All week, we’ve been passing along tips to guard your financial data as part of National Tax Security Awareness Week. And hopefully we’ve given you some important points to ponder, then put to use. But what’s next?
The tax community – tax professionals, state agencies and the Internal Revenue Service – have been working together since 2015 to get improved safeguards in place. Those measures have already made it harder for identity thieves to file fraudulent returns successfully. But the work is far from done.
The tax industry partnership has come up with new measures for 2017 that focus on “trusted customer” features that help authenticate both the taxpayer and the tax return.
Many of the changes will be going on in the background, invisible to taxpayers. But they are all important steps to better security. Here are a few of the steps being taken in 2017:
- New data elements transmitted by the tax industry with every tax return have been updated and expanded. In all, 37 new data elements will be added for 2017, providing additional information to strengthen the authentication that a tax return is being filed by the real taxpayer.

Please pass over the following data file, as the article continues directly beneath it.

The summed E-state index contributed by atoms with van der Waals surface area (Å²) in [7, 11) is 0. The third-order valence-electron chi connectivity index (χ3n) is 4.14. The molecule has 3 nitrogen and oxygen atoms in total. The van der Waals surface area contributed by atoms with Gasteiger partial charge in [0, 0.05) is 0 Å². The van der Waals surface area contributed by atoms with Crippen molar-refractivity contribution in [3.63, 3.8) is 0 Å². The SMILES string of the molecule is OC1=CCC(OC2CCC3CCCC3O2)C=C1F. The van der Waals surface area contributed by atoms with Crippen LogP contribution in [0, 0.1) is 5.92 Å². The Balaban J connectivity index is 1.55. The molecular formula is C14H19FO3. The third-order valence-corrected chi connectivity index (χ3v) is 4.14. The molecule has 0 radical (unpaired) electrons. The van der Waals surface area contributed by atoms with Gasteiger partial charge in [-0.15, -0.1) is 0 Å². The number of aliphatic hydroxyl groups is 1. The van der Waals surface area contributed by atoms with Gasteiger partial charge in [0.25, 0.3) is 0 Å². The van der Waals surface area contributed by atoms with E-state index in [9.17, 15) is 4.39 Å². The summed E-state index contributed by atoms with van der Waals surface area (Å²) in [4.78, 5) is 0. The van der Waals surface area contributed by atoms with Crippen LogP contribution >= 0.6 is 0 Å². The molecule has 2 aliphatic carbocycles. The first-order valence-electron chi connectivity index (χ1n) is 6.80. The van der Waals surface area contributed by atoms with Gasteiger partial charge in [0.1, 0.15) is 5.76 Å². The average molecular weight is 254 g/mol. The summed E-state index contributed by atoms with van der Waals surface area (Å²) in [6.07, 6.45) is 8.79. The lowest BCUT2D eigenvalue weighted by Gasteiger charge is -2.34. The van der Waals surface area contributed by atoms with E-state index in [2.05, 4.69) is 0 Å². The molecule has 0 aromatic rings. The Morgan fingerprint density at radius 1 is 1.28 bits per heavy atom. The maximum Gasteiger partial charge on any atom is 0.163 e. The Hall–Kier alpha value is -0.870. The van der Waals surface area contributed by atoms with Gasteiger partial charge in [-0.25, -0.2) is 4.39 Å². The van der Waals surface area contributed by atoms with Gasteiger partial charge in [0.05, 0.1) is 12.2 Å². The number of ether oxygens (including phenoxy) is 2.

- Creating a new program between states and the financial industry. This allows banks and others to flag suspicious refunds.
- Expanding the Form W-2 Verification Code initiative. This initiative, started by the IRS last year, expands to 50 million forms in 2017 from 2 million in 2016. When completing a tax return, users enter a 16-digit verification code when prompted by the tax software. Both individuals and tax professionals use this code to validate the information on the Form W-2. The IRS anticipates in future years that the initiative will impact all Forms W-2.
- Continuing to enhance software password requirements for individuals and tax professional users. This provides additional safety prior to filing.
On the personal security front, there are steps you can take to protect your personal data and your identity.
Never routinely carry your Social Security card – or any document that includes your SSN.
ALWAYS use anti-malware security software on your digital devices. That includes computers, tablets and mobile phones.
Avoid phishing scams trying to trick you into disclosing your passwords or Social Security Number. Neither the IRS nor your tax software provider will ask you to update your account by clocking an email link.
Always use strong passwords that are both long and complex. Use a combination of letters, numbers and special characters. Don’t use the same password for multiple accounts.
The job of protecting your data is taken very seriously by the entire income tax community. But whether a tax pro or a taxpayer, we need your help to make all these steps work. Taxpayers can check out the Taxes. Security. Together. website, while tax pros are urged to visit Protect Clients; Protect Yourself.